I'm pleased with the way that both came out, though they are very different conceptions overall.
Dragon #371 introduced dhampyr PCs in 4e.
Barbarian: Path of the Damned
Restriction: You must be dhampyr to take this path.
Subhuman.  Starting at 3rd level, whenever you rage, you lose any vestigial traces of your lost humanity.  Your face becomes hideously inhuman, your hands grow into claws capable of dealing 1d8 slashing damage, and your canines grow into long vampiric fangs capable of dealing 1d6 piercing damage.  Your claws are considered light weapons.
Whenever you hit with both claws on the same turn, you can make a grappling attack as part of your offhand claw attack.
Feral Senses.  Starting at 6th level, you can smell the blood of sentient creatures.  You can detect such creatures by scent alone, even when they are well-hidden or invisible.  You gain advantage on Perception checks involving the smell or scent of the living and can use this feature to find and/or track hidden adversaries.  This power has no effect on constructs, the undead, or creatures that do not require blood to stay alive.
Fear of the Damned.  When you reduce an enemy to 0 hit points, and you are raging, you can use your reaction to rip your enemy apart.  One creature of your choice within 30 feet must succeed on a Wisdom saving throw (DC equals 8 + your proficiency bonus + your Charisma modifier) or be frightened until the end of your next turn.  You may only use this power once per rage.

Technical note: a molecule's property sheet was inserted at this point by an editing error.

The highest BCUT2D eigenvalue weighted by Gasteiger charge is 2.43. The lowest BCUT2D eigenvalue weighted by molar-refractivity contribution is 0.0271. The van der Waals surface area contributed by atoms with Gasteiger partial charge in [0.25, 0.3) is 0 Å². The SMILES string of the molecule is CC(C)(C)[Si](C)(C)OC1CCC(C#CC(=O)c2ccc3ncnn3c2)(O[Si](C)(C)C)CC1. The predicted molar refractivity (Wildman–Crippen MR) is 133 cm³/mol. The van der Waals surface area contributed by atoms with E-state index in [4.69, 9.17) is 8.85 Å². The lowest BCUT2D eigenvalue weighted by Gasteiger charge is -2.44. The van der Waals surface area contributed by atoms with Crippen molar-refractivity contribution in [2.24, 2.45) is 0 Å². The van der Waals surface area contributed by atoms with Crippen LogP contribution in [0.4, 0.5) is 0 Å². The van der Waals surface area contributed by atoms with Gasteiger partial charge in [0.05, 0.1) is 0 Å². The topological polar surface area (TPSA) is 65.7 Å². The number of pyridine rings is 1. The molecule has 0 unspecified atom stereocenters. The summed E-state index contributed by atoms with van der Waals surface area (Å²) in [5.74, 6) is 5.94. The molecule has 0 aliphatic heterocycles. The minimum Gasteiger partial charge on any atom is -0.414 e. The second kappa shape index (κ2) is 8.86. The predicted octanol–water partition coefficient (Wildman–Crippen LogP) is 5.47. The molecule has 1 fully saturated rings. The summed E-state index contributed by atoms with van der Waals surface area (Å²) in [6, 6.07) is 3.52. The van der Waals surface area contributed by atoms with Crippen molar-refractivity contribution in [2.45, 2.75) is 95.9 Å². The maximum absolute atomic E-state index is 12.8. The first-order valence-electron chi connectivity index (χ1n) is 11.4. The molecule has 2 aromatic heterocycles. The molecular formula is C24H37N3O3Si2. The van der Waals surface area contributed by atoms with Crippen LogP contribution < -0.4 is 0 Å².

Feast of Blood.  Starting at 14th level, you may bite a creature you have successfully grappled as part of the grappling action.  This includes grappling attacks made using your Subhuman feature.  If you have not yet used your Vampire’s Bite, you may use it as part of your grappling attack as well.

Notes: This is the Buffy the Vampire Slayer build.  It creates a savage vampire who rips people apart by way of scaring the Hells out of their companions.

Depending on how your game is going, you may also need to consider making the vampire's claws magical weapons, though there's no actual need for this.  Nothing's stopping you from using a weapon here when one's necessary.
Warlock Patron: Master Vampire